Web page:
“Lizzy, I insist you open this door immediately. Mr Collins is displeased with your behavior, and you must apologize to your husband.”
“I am not married, Mamma. And I will not be married until Mr Darcy has returned. He is my betrothed, and Papa agrees with me.” Elizabeth stated through the door. “Mr Collins is insane and I will not accept anything he has to say about my future.”
“Please, Lizzy, he has promised to take care of us. Your father is unable to see to our care, and it is left to us to make our future secure.”
“Mamma, can you really believe anything the man says? Jane told me of what happened when Mr Bingley was last here. Mr Collins determined that Jane was no longer betrothed to Mr Bingley. How could you allow him to behave in such a manner?”
“It is due to their wedding being canceled that I worry about all of you. Your father’s death will leave us with no protection. Mr Collins will protect us, but he will only do so if you marry him immediately.”
Elizabeth’s anger had reached its breaking point. “You only wish to remain at Longbourn, and you care nothing for the rest of us. But Mamma, remember this. If I am forced to marry Mr Collins, you will no longer be the mistress of this home. I would be the mistress. I would be the one to make the decisions for everything in this house. And you can count on my making your life as miserable as mine would be if I were married to the likes of Mr Collins. You would be moved to the dower house, with no servant to tend your needs. So, you would have to do the work yourself, cooking and cleaning. The decisions on the funds you would receive for your food, household items, and even your allowance for purchasing ribbons and new gowns. Remember my words, Mamma. If you force me to marry that man, that will be your future.”
Mrs Bennet gave a screech before she ran down the hall, crying for Mrs Hill to bring her salts. After their mother slammed the door to her bedchamber, Elizabeth took a deep breath to calm herself.
Turning around, Elizabeth witnessed her sister in wide eyed wonder. “I would not have had the strength to have spoken to our mother in such a manner. But she deserved it, seeing how she is practically attempting to sell you to Mr Collins.”
Mr Bennet was also impressed. “Lizzy, my dear girl, you knew what to say to put your mother in her place. I am proud of you. Your mother had given no consideration to her losing her status in the house, and it was the perfect way make her see she was mistaken.”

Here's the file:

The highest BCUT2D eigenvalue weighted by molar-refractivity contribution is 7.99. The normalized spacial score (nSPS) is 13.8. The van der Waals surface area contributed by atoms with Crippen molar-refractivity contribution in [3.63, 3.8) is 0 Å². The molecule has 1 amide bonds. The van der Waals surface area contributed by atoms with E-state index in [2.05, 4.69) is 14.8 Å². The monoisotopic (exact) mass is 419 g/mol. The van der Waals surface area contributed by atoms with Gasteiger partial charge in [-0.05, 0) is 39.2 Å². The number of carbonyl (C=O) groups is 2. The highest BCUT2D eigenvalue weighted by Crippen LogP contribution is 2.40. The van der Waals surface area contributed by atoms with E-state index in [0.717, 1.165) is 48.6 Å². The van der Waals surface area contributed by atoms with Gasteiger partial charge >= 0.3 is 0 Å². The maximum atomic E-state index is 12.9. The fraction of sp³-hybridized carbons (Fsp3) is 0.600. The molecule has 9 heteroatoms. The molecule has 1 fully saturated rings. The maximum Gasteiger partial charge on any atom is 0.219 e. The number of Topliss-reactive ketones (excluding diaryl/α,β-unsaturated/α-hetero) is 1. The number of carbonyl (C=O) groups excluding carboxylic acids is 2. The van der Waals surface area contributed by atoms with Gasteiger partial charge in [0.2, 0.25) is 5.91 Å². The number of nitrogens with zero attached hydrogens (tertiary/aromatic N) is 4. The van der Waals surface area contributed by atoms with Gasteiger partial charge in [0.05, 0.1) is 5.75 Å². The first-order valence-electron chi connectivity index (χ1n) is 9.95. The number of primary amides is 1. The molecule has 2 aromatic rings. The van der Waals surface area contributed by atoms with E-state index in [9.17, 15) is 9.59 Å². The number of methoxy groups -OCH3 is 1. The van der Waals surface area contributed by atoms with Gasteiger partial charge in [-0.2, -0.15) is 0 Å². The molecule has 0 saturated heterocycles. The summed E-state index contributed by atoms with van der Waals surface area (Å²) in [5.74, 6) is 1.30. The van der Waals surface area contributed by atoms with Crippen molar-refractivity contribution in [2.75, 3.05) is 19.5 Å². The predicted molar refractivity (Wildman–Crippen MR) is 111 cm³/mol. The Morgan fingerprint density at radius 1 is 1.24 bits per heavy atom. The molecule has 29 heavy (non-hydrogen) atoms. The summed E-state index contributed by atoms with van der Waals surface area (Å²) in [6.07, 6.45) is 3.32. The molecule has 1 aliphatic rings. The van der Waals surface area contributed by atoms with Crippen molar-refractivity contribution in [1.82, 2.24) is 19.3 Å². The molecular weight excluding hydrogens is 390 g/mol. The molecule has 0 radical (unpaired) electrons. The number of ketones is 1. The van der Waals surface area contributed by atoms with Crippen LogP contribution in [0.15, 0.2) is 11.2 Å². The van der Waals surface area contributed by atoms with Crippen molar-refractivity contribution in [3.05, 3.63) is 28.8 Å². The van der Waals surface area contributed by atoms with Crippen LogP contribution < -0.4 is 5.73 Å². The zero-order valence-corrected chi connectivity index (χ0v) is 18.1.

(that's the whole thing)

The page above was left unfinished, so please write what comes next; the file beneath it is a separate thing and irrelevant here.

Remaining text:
A smile crept on Elizabeth’s lips. “I must admit, I am proud of myself.”
~~ ** ~~
Lord Matlock and his eldest son, Viscount Tambley, arrived outside the barbed wire fence and gate that surrounded the camp near the quarry. Looking about, the men were disgusted by the appearance of the conditions in which their loved ones had been forced to live. The barracks were ramshackle at best. The men knew they had chicken coops at their estate that were in better condition than these buildings that housed men. The windows were broken, allowing weather to enter the buildings. Sections of the walls needed repair, as boards were hanging precariously. Through the hanging boards, the bunkbeds could be seen inside the building.
Standing at the gate, his lordship called out to the guards. “Open the gate. We are here to speak with our relations.”
One guard stepped closer. “We do not open the gate for just anyone. State your names or be gone.”
“I am Lord Matlock, Henry Fitzwilliam. This is my son, Viscount Tambley. We have a physician and a solicitor with us, as well as other men employed by me. Mr Moss is supposed to meet us here, so I may speak with my son, Colonel Fitzwilliam, and my nephew, Mr Fitzwilliam Darcy.”
Moss stepped out of the door of a small shack, followed by another man. Clearly, from his stance and demeanor, the other man saw himself as far superior than anyone else there. The pair stepped closer to the gate, and the other man motioned for the guard to open the gate and allow the men inside.
“Lord Matlock, this is Captain Pryce. He is in command of this camp.” Moss attempted to sound as if he held authority.
“As you can see, we have brought with us a man of law and a physician, as I am certain my son and nephew have been treated poorly in their time here. I insist to be told where they can be found?”
“The men have not returned from their laboring. They should be returning shortly.” Captain Pryce announced. “When they arrive, you will be allowed five minutes to speak to them. Then they will need to return to their barrack for evening meal and rest.”
“I believe that there will be a change, sir. After speaking with your constable, and learning what happened for them to be arrested, it is my understanding that a mistake was made, and the men should be released into my custody, until the magistrate can determine what has actually happened.”
“The men are my prisoners. They were brought to me by the constable. I cannot release them to you, simply on your word. It is my responsibility to see that these criminals are kept securely away from decent people.”
The viscount was furious. “My brother and cousin are not criminals. They are upstanding members of society. My brother is a colonel in His Majesty’s army, a good and honorable man. My cousin is just as good a man, who is engaged to be married. Neither of them would beat and rob a man for some horses. Both had the ability to pay for all the horses they looked at.”
Lord Matlock placed a hand on his heir’s upper arm. “I wish to speak with the man who was injured. Where can he be found?”
“We sent someone to retrieve Mr Griffiths. They will bring him here.” Mr Moss stated.
The news did not shock Lord Matlock. He was certain that the man, Mr Griffiths, was not harmed as was alleged.
“When he arrives, we will speak with him. And we will speak with our relations, as soon as they arrive.”
The men could hear a wagon coming from behind them. Lord Matlock turned his head, spying his younger son in the back of the wagon.